Kim Carpenter Finds Creative Inspiration In COVID

Even though it’s true that COVID-19 has taken much from us, including the scheduled Sydney and Melbourne seasons of The Australian Ballet’s production of The Happy Prince, it has also been the catalyst for what will sure to be a crescendoing wave of creativity of all descriptions.

This includes the result of the continuing influence the Oscar Wilde classic has had on the life and career of acclaimed Australian devisor, director and designer, Kim Carpenter AM.

The Happy Prince has played a significant part in my artistic life. In 1992 my own company, Theatre of Image, presented The Happy Prince as its second production, in partnership with Sydney Theatre Company at The Wharf. This production went on to have a 16 year life, garnering many awards, regional, national and overseas tours.”

And even though the performances of The Australian Ballet’s production of The Happy Prince (which Carpenter adapted for the Ballet, as well as designing sets and costumes) were cancelled, the experience of developing the ballet in close collaboration with renowned choreographer, Graeme Murphy and composer Christopher Gordon, compelled Carpenter to create a collection of vibrant watercolour pieces.

“It has been a joy to harness all my visual references from Wilde’s book and the process of creating and designing the ballet in order to reinvent them so as to tell the story in a purely visual form to be experienced in an art gallery. So the lockdown has allowed me an absorbing, driven creative period.”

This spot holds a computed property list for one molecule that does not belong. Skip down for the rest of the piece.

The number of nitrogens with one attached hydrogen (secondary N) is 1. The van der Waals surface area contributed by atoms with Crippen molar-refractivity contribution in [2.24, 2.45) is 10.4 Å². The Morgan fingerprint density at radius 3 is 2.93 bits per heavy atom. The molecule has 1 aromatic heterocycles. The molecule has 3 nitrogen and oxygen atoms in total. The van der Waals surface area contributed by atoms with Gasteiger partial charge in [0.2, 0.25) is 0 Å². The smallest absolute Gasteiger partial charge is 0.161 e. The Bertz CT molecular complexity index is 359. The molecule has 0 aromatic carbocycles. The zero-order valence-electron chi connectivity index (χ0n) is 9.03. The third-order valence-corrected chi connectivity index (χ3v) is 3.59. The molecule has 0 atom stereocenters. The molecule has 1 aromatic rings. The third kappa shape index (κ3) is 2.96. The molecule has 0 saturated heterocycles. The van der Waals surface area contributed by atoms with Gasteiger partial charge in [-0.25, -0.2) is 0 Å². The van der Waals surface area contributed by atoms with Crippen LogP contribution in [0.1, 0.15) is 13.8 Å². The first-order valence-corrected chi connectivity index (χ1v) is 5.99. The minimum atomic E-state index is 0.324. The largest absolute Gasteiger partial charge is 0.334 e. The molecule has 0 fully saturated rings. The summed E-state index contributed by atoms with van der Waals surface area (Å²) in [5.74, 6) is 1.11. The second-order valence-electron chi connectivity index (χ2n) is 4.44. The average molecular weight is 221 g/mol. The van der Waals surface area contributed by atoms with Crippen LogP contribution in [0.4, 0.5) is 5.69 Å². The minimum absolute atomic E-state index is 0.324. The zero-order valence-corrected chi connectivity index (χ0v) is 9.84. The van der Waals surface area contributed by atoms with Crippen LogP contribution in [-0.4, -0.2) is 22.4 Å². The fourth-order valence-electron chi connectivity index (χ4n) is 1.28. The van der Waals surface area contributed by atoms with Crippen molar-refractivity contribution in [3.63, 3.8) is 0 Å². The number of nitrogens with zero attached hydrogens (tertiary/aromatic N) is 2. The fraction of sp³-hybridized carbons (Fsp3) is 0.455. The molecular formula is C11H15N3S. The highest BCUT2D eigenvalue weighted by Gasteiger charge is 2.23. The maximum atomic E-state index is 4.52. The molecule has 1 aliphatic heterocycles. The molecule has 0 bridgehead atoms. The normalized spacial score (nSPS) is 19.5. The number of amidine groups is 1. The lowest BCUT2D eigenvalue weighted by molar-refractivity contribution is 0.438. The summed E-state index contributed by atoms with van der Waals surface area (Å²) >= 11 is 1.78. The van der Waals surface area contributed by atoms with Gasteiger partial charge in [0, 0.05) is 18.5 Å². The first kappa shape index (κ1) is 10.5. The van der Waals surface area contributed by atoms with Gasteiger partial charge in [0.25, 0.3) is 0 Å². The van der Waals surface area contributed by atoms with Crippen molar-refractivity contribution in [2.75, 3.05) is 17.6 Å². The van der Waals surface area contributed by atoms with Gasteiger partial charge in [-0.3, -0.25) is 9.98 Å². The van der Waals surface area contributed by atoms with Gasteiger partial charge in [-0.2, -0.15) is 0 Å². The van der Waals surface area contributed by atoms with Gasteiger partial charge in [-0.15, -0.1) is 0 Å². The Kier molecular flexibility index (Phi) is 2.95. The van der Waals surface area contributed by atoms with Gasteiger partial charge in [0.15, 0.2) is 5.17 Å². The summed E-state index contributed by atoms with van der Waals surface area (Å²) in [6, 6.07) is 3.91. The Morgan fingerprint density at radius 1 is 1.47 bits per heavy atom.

Carpenter has had a long and distinguished career which has seen him collaborate with most Australian dance, drama and opera companies and along the way has collected two Helpmann awards, a Centenary Medal, four Sydney Theatre Critic Awards, three AWGIE’s and he’s also a member of The Order of Australia.

In what can be considered one of the few silver linings of the COVID experience, it has provided ways for the public to access art like never before. The Happy Prince virtual exhibition makes great use of the available exhibition technology – it is well worth downloading the app to view the exhibition, though if you’re so inclined the exhibition is also open for viewing at the ARO Gallery, 51 William Street, Sydney.

The exhibition will be open from Oct 13-25 and the 26 original watercolour paintings will be available for sale, along with some of the original costume drawings from the ballet production.

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